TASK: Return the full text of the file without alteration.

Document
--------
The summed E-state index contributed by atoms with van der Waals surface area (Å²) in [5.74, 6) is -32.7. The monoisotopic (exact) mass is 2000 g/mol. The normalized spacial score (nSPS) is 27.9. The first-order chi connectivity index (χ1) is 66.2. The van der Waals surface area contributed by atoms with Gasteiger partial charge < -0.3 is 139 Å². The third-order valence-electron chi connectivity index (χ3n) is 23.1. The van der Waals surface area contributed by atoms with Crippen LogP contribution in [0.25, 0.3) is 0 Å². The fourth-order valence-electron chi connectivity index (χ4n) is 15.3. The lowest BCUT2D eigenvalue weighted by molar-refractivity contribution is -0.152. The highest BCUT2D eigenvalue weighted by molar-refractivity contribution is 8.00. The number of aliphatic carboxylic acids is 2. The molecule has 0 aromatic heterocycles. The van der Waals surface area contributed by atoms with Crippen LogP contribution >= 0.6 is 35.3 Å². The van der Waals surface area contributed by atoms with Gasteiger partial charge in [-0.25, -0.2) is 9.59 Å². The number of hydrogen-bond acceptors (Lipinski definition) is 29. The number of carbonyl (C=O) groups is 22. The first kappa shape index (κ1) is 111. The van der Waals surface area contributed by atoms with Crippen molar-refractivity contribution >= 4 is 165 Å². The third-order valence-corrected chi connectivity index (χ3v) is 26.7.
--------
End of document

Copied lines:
The summed E-state index contributed by atoms with van der Waals surface area (Å²) in [5.74, 6) is -32.7. The monoisotopic (exact) mass is 2000 g/mol. The normalized spacial score (nSPS) is 27.9. The first-order chi connectivity index (χ1) is 66.2. The van der Waals surface area contributed by atoms with Gasteiger partial charge < -0.3 is 139 Å². The third-order valence-electron chi connectivity index (χ3n) is 23.1. The van der Waals surface area contributed by atoms with Crippen LogP contribution in [0.25, 0.3) is 0 Å². The fourth-order valence-electron chi connectivity index (χ4n) is 15.3. The lowest BCUT2D eigenvalue weighted by molar-refractivity contribution is -0.152. The highest BCUT2D eigenvalue weighted by molar-refractivity contribution is 8.00. The number of aliphatic carboxylic acids is 2. The molecule has 0 aromatic heterocycles. The van der Waals surface area contributed by atoms with Crippen LogP contribution >= 0.6 is 35.3 Å². The van der Waals surface area contributed by atoms with Gasteiger partial charge in [-0.25, -0.2) is 9.59 Å². The number of hydrogen-bond acceptors (Lipinski definition) is 29. The number of carbonyl (C=O) groups is 22. The first kappa shape index (κ1) is 111. The van der Waals surface area contributed by atoms with Crippen molar-refractivity contribution >= 4 is 165 Å². The third-order valence-corrected chi connectivity index (χ3v) is 26.7.